What is the Agile Manifesto? | Principles 9 – 12

The Agile Manifesto is a collection of 12 principles that were defined to address the challenges faced by software developers. I expand on principles 9 to 12 in this final post.

9. Continuous attention to technical excellence and good design enhances agility.

It is always easier to develop on top of well designed and structured code. Low quality code contains problems such as bugs, logic workarounds and a lack of good structure. This only increases the technical debt when more work is done.

It is important to start on day one with great code and then refactor as necessary to keep it good. Agile promotes constant small iterations to functionality. This means that it is vital that refactoring is given an important place in the product roadmap.

It is also a good idea to enforce coding styles. Creating a full style guide to describe how code should be structured and presented is something to aim for.

10. Simplicity – the art of maximising the amount of work not done – is essential.

This principle is the key to making sure that you obey the idea of constant iteration and delivery in Agile. There is a tendency for software teams to want to deliver everything to the user. This is particularly true of designers and UI experts.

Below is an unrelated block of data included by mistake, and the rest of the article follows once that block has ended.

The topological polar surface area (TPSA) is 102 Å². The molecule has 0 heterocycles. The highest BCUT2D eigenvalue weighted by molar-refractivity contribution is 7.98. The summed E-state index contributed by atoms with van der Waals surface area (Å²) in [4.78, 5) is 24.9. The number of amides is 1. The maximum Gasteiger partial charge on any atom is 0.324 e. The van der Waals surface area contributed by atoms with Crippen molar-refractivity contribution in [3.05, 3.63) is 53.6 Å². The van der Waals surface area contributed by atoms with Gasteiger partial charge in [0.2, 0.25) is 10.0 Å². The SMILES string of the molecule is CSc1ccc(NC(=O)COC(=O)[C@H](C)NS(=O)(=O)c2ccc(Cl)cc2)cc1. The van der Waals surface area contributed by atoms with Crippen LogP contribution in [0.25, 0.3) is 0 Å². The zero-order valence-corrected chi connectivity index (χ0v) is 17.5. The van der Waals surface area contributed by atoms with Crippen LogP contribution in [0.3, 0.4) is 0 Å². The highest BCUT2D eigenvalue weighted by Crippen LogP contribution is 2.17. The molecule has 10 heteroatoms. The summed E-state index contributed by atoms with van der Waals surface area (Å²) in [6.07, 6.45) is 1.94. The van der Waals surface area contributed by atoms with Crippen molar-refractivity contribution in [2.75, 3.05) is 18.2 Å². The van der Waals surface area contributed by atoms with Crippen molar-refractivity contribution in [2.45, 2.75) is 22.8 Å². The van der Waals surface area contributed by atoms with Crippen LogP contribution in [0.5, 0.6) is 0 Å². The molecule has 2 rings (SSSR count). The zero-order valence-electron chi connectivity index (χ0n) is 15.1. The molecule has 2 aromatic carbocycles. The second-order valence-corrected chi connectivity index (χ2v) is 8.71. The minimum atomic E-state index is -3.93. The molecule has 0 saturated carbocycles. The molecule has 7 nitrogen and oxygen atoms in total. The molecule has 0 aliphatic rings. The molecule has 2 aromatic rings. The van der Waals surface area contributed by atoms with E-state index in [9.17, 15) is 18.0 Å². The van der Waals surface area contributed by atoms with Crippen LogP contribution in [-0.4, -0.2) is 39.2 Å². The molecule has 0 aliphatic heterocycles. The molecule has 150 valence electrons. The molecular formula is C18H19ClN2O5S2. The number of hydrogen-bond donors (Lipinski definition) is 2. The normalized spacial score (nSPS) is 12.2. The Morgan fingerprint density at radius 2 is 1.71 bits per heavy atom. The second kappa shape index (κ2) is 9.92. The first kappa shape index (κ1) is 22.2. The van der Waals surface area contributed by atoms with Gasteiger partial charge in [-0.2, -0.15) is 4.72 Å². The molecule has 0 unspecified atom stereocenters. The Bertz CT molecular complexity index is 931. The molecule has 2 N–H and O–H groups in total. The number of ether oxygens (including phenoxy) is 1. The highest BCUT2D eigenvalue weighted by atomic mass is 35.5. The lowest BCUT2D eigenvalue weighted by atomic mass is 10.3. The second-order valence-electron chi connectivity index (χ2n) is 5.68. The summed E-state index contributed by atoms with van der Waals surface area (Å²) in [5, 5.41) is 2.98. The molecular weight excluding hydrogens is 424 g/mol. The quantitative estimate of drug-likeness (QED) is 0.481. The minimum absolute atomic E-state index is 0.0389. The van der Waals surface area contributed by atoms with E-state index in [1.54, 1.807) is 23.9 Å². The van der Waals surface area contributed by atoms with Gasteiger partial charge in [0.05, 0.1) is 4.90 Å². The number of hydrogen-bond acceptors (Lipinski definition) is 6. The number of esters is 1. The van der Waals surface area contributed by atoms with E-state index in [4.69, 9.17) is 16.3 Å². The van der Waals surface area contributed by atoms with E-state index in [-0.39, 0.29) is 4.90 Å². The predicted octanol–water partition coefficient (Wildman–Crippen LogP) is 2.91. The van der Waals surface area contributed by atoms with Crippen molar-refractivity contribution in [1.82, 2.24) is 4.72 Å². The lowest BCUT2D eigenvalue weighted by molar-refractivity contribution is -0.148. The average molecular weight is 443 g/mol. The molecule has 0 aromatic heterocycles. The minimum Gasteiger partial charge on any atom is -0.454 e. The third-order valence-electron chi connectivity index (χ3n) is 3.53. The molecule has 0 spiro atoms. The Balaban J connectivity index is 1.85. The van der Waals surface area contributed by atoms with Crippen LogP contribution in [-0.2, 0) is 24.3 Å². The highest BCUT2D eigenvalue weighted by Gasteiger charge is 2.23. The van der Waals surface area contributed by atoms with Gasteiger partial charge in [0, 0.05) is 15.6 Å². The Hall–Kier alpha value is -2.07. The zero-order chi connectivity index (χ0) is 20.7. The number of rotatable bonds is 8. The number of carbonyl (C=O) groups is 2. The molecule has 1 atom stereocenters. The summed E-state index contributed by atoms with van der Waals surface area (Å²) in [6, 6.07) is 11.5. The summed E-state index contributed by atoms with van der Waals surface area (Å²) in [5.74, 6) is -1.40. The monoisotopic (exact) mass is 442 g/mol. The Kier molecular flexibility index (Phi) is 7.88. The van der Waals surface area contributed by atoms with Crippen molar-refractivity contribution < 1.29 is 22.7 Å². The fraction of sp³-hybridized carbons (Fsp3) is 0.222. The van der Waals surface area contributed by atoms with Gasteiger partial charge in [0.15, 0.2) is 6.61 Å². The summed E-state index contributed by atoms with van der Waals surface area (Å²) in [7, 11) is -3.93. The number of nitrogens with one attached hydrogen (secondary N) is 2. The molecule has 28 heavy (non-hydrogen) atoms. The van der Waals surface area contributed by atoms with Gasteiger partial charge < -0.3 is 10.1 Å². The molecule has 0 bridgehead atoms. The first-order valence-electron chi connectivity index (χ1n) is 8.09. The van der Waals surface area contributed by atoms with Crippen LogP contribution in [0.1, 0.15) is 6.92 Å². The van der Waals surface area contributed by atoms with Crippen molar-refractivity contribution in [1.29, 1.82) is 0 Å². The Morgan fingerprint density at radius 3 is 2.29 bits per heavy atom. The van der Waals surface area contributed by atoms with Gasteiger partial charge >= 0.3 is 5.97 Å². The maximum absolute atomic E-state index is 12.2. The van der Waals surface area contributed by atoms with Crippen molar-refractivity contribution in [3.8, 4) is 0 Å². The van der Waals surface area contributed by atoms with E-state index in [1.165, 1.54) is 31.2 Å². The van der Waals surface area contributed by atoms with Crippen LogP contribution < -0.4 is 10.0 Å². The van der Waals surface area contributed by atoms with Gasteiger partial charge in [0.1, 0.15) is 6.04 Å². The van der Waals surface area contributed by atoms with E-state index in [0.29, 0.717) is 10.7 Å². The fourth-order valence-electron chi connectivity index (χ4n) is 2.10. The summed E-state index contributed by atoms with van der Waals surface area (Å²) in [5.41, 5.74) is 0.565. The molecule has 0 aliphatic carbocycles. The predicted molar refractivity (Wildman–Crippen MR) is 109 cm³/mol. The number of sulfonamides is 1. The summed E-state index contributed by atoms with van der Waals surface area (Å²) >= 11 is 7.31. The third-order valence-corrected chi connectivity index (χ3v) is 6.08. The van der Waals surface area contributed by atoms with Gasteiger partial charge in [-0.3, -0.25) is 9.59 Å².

With this principle we are encouraging the idea that ‘less is more’. We are making sure that we only deliver the bare minimum. This includes features, lines of code and dependencies.

Sometimes, at the start of a project, this is fairly easy. There is a requirement to get something released, so the bare bones is all that can be achieved. As the project advances it is important to continue asking the question “Am I adding value?”

11. The best architectures, requirements, and designs emerge from self-organising teams.

This is probably the scariest and most controversial of the principles. It suggests that a team consists of no real experts or specialists. It allows the members to experiment and learn from its mistakes.

Those who do not totally understand Agile probably believe that this is a recipe for chaos and disaster. It is important to remember however, that these team members are high level professionals who have to deliver often. The Agile methodology will not let them disappear down untested paths for months on end, making huge mistakes. They will not deliver and that is not Agile.

12. At regular intervals, the team reflects on how to become more effective, then tunes and adjusts its behaviour accordingly.

Looking back at how you have worked and what successes and failures you have had is vital to the continuous improvement of your team. Having a fully Agile team, where the members have respect, commitment and buy-in makes retrospectives easier and very rewarding.

I love our demonstrations and retrospective ceremonies. They are honest, forthright and often great fun. I am constantly surprised and enlightened by the points that emerge from our discussions.

The key point in this principle is that you act on the points that are raised. A team will become disillusioned if you encourage their feedback and then do nothing about it.

The idea of a retrospective is to figure out what you can do to make your development processes more agile, and that can only be a good thing.

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